Jones v. Cheplick

Filing 11

MEMORANDUM AND ORDER signed by District Judge Morrison C. England, Jr., on 9/22/16 ORDERING that the bankruptcy court's decision in this matter is hereby AFFIRMED. (Kastilahn, A) Modified on 9/22/2016 (Kastilahn, A).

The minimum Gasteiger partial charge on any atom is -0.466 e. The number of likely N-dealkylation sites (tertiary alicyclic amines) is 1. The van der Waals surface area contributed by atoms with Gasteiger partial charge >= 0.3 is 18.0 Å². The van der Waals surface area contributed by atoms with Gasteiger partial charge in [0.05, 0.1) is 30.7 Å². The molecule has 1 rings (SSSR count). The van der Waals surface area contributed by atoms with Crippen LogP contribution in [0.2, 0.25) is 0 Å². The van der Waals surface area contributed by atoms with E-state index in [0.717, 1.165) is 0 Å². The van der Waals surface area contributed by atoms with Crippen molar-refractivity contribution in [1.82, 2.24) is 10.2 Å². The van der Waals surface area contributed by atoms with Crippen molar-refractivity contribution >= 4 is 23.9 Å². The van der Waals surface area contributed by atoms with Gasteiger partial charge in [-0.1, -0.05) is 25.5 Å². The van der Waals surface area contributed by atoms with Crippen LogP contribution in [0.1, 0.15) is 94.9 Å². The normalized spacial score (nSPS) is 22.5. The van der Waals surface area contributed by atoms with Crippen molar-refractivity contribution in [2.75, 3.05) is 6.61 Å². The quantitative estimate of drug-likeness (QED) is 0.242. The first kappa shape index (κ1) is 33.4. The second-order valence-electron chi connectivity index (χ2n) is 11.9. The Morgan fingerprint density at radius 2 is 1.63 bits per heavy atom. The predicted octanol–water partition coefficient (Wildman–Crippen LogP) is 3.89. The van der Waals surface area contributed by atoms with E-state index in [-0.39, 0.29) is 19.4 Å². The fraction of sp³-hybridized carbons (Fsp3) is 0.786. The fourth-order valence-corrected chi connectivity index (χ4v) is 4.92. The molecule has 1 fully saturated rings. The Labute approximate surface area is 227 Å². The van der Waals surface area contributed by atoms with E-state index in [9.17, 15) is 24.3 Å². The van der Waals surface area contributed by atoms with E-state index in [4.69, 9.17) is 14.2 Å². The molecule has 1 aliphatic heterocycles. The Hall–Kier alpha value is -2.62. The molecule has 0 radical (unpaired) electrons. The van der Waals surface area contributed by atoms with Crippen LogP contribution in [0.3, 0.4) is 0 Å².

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1 2 3 4 5 6 7 8 UNITED STATES DISTRICT COURT 9 EASTERN DISTRICT OF CALIFORNIA 10 11 DAVID C. JONES, 12 Appellant, 13 14 No. 2:15-cv-02148-MCE v. MEMORANDUM AND ORDER WALLY CHEPLICK, 15 Appellee. 16 Appellant David C. Jones (hereinafter “Jones”) appeals the Bankruptcy Court’s 17 18 refusal to award him attorneys’ fees after it otherwise found in his favor in an adversary 19 proceeding initiated by Appellee Wally Cheplick (hereinafter “Cheplick”). For the 20 reasons set forth below, the Bankruptcy Court’s decision is AFFIRMED. 21 /// 22 /// 23 /// 24 /// 25 /// 26 /// 27 /// 28 /// 1 BACKGROUND1 1 2 3 Jones initiated a Chapter 7 bankruptcy proceeding on March 13, 2014. A month 4 earlier, Telecomm Engineering, Inc. (hereafter “Telecomm”), a corporation for which 5 Jones was the majority shareholder and President, had also filed for Chapter 7 6 bankruptcy protection. 7 Cheplick was a creditor in the Telecomm bankruptcy proceeding regarding a 8 lease he had entered with Telecomm. Telecomm had defaulted on its lease obligations, 9 after which the parties proceeded to arbitration. Cheplick prevailed in the arbitration, 10 resulting in an award ordering Telecomm to pay both increased rent prospectively and 11 $55,695 plus 10% interest in back rent. Telecomm refused to pay either the increased 12 rent or the back rent and forfeited the property, after which Cheplick effected a judgment 13 as to the $55,695 in back rent due and declined to pursue any claims as to the future 14 rental payments. 15 When Jones filed his own bankruptcy action, Cheplick then filed an adversary 16 proceeding in that matter eventually pursuing fraud claims under both 11 U.S.C. §§ 523 17 and 747. According to Cheplick, Jones, acting as President of Telecomm, had 18 fraudulently transferred all of Telecomm’s assets to another entity to avoid paying 19 creditors. Given that conduct, Cheplick asserted Jones should be precluded from 20 discharging any debt related to the Telecomm judgment. 21 The Bankruptcy Court presided over a trial on the adversary proceeding and 22 found insufficient evidence to support Cheplick’s 11 U.S.C. §§ 523 and 727 fraud claims. 23 The trial court issued the Findings of Facts and Conclusions of Law on the record and 24 entered a final judgment in favor of Jones on July 15, 2015. 25 26 Jones subsequently moved for attorneys’ fees as the prevailing party based on a fee provision in the lease between Cheplick and Telecomm. After a hearing on the 27 1 28 Unless otherwise specified, the factual assertions in this section are derived from statements made in Jones’ Opening Brief. ECF No. 7 at 2-5. 2 1 matter, the trial court denied Jones’ Motion. Presently before the Court is Jones’ appeal 2 from that decision. 3 4 ANALYSIS 5 6 An appellant may petition the district court for review of a bankruptcy court’s 7 decision. Fed. R. Bankr. P. 8013. The applicable standard of review is identical to that 8 which circuit courts of appeal apply when reviewing district court decisions. See In re 9 Baroff, 105 F.3d 439, 441 (9th Cir. 1997). Accordingly, legal conclusions are reviewed 10 de novo, and factual determinations are assessed pursuant to a clearly erroneous 11 standard. In re Bammer, 131 F.3d 788, 792 (9th Cir. 1997) (en banc). 12 The viability of Jones’ appeal turns on a single issue: whether the Bankruptcy 13 Court erred in determining that Jones was not entitled to attorneys’ fees because the 14 adversary proceeding was not an action on a contract. Under California law: 15 16 17 18 19 In any action on a contract, where the contract specifically provides that attorney's fees and costs, which are incurred to enforce that contract, shall be awarded either to one of the parties or to the prevailing party, then the party who is determined to be the party prevailing on the contract, whether he or she is the party specified in the contract or not, shall be entitled to reasonable attorney's fees in addition to other costs. 20 Cal. Civ. Code § 1717. “[A]n action is “on a contract” when a party seeks to enforce, or 21 avoid enforcement of, the provisions of the contract.” In re Penrod, 802 F.3d 1084, 1088 22 (9th Cir. 2015). 23 According to the Bankruptcy Court in this case, “the adversary proceeding had 24 virtually nothing to do with the lease; it had to do with whether the defendant, by his 25 actions, wrongfully deprived the plaintiff of the ability to collect on his judgment against 26 Telecomm.” AR 412. “In the adversary proceeding, the plaintiff did not seek a 27 determination of amount due under the lease, of the validity of the lease, as to the terms 28 of the lease, as to whether the lease was breached, or anything else having to do with 3 1 the lease.” Id. “The court did not make any findings or reach any conclusions about the 2 lease, and it is doubtful, in light of principles of preclusion, it would have had the power 3 to do so.” Id. Given the Bankruptcy Court’s conclusion that the adversary action was 4 not “on a contract,” it thus followed that Jones was not entitled to attorney’s fees 5 pursuant to California Civil Code § 1717(a). 6 This Court agrees for all of the reasons set forth by that court. Indeed, the 7 bankruptcy proceedings in this case had nothing to do with the lease and everything to 8 with Jones’, who was not even a party to the original contract, alleged fraudulent 9 attempts to avoid a judgment. 10 Jones’ reliance on In re Penrod, 802 F.3d 1084 (9th Cir. 2015), which was 11 decided after the bankruptcy court issued its decision, does not persuade the Court 12 otherwise. In that case, “[the debtor] proposed a Chapter 13 plan that bifurcated [the 13 creditor’s] claim into a secured claim for $16,000 . . . and an unsecured claim for the 14 remaining $10,000.” Id. at 1086. The creditor objected, claiming that a provision of the 15 bankruptcy law “carve[d] an exception to the usual rule governing how secured claims 16 are treated in bankruptcy,” and that the full amount of the claim should be secured. Id. 17 The debtor ultimately prevailed and sought to recover her attorneys’ fees. Id. at 1087. 18 The Ninth Circuit held that the bankruptcy proceedings constituted an “action on a 19 contract” because “[the creditor] sought to enforce the provisions of its contract with [the 20 debtor] when it objected to confirmation of her proposed Chapter 13 plan . . . . The only 21 possible source of that asserted right was the contract – in particular, the provision in 22 which [debtor] granted a security interest in the car[.]” Id. at 1088. 23 That case is distinguishable because the parties there were expressly litigating 24 their rights under a contract to determine the amounts of secured versus unsecured debt 25 for which the debtor would remain liable. The contract terms, albeit in relation to the 26 bankruptcy laws, were directly at issue. In this case, on the other hand, the only issue at 27 trial was whether Jones fraudulently transferred assets as an individual to avoid a 28 judgment against the corporation. 4 1 The other cases Jones relies upon are equally inapposite. In Circle Star Center 2 Associates, L.P. v. Liberate Technologies, 147 Cal. App. 4th 1203, 1208-09 (2002), the 3 court held that a lessor was contractually entitled to pursue attorney’s fees it had 4 incurred in securing the dismissal of the lessee’s bankruptcy case, which restored the 5 parties’ preexisting rights and remedies under the lease. Dismissal of the bankruptcy 6 case was thus necessary for the lessor to pursue its rights under the lease, and 7 restoration of those rights, of course, included restoration of the prevailing party’s right to 8 fees. Here, on the other hand, the rights under the lease had already been adjudicated 9 and the adversary action concerned tortious conduct having nothing to do with the 10 underlying contract. Chinese Yellow Pages Company v. Chinese Overseas Marketing 11 Service Corporation, 170 Cal. App. 4th 868, 882 (Cal. Ct. App. 2009), is likewise 12 distinguishable. In that case the court determined a prevailing party could seek to 13 recover fees incurred in trying to enforce a judgment in a bankruptcy proceeding. The 14 difference between that case and this one, however, is that the contract containing the 15 attorneys’ fee provision in Chinese Yellow Pages was a settlement agreement, which 16 was incorporated into the judgment itself. Seeking to enforce the judgment thus required 17 interpretation and enforcement of the parties’ agreement. Once again, then, that 18 bankruptcy litigation directly concerned the parties’ rights under a settlement agreement 19 as opposed to the fraudulent attempts to avoid a judgment alleged here. 20 In sum, Jones has cited to no authority, nor has the Court found any, indicating 21 that he is entitled to fees in this case. Accordingly, because the adversary action was 22 not “on a contract,” Jones has not shown he is entitled to recover fees, and the 23 Bankruptcy Court’s decision is AFFIRMED.2 24 /// 25 /// 26 /// 27 28 2 By the same preceding logic, Cheplick would also have been precluded from recovering fees. The fact that Cheplick included a prayer for attorneys’ fees in his pleadings does not change this conclusion or constitute some sort of an admission binding on this Court that a fee award would be proper. 5 1 CONCLUSION 2 3 4 For the reasons stated above, the bankruptcy court’s decision in this matter is hereby AFFIRMED. 5 IT IS SO ORDERED. 6 Dated: September 22, 2016 7 8 9 10 11 12 13 14 15 16 17 18 19 20 21 22 23 24 25 26 27 28 6